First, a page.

Follow-through requires establishing cultural sensitivity in staff (PBP 2), acknowledging and managing implicit and explicit personal biases (PBP 3), and promoting a culture of equity (PBP 4), in which all individuals work to eliminate health disparities through respect, fairness, and cultural competency. A specific example of an action recommended by nurse leaders is nurse-led rounds focused on improving the patient experience and supporting culturally sensitive care for diverse populations. Purposeful nurse rounding requires empathy and deep listening for understanding, skills that must be modeled by leaders and expected of all staff.4 

Follow-through starts when infants are still in the hospital, with screening for social determinants of health (PBP 8) and providing social support, when necessary, including mental health, drug, alcohol, and smoking cessation counseling (PBPs 13 and 14) and assistance with housing, meals, and transportation (PBP 15). Social workers and legal specialists, who are from disciplines not routinely represented in current follow-up clinics,3  can help address families’ problems and improve health equity outside of the hospital (PBPs 9 and 11). A successful example of legal participation on pediatric primary care center teams that can serve as a model for NICU teams is the Cincinnati Child Health-Law Partnership, a medical-legal partnership between Cincinnati Children’s Hospital Medical Center’s primary care centers and the Legal Aid Society of Greater Cincinnati. The Cincinnati Child Health-Law Partnership resolves legal issues common among families living in poverty, such as substandard housing, denial of public benefits, immigration issues, and intimate partner violence.5  Attorneys with expertise in poverty and immigration law will be valuable members of multidisciplinary teams.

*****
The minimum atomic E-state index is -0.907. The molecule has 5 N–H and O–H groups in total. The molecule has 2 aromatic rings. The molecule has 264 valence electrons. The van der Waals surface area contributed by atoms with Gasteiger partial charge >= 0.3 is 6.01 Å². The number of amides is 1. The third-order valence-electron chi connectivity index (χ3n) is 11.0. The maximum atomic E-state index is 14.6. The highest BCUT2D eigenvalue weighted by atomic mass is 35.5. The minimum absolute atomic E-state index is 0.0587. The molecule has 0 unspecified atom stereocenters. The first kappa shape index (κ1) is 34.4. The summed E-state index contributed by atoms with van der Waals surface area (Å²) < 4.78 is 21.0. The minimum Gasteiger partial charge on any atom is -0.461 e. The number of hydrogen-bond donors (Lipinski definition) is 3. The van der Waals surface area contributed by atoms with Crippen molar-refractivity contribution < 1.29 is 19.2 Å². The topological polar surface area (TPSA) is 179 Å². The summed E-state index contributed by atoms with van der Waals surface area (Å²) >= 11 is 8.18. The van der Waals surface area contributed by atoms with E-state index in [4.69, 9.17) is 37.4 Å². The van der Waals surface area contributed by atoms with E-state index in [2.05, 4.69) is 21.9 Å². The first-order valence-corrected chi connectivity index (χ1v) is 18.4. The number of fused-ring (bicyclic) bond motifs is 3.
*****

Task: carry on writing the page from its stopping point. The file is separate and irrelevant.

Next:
The transition to home is a critical point at which social factors must be addressed. Families leaving the controlled environment of the hospital will need to rely on their own skills, those of family and supportive individuals, and available neighborhood and community resources. Providing carefully tailored discharge teaching (PBP 23), assuring a medical home for families after discharge (PBP 26), using home visiting and social media (PBPs 32 and 36), and ensuring links to community services (PBP 29) are a few of the PBPs in this category. In some cases, meaningful clinical-community partnerships (PBP 41) may be necessary to change home environments. Administrators of Nationwide Children’s Hospital in Columbus, Ohio, developed the Healthy Neighborhoods Healthy Families effort in recognition that the hospital’s responsibility did not end once people left the campus. The beginning of the program was focused on improving housing; now, the program also addresses job training and leadership development.6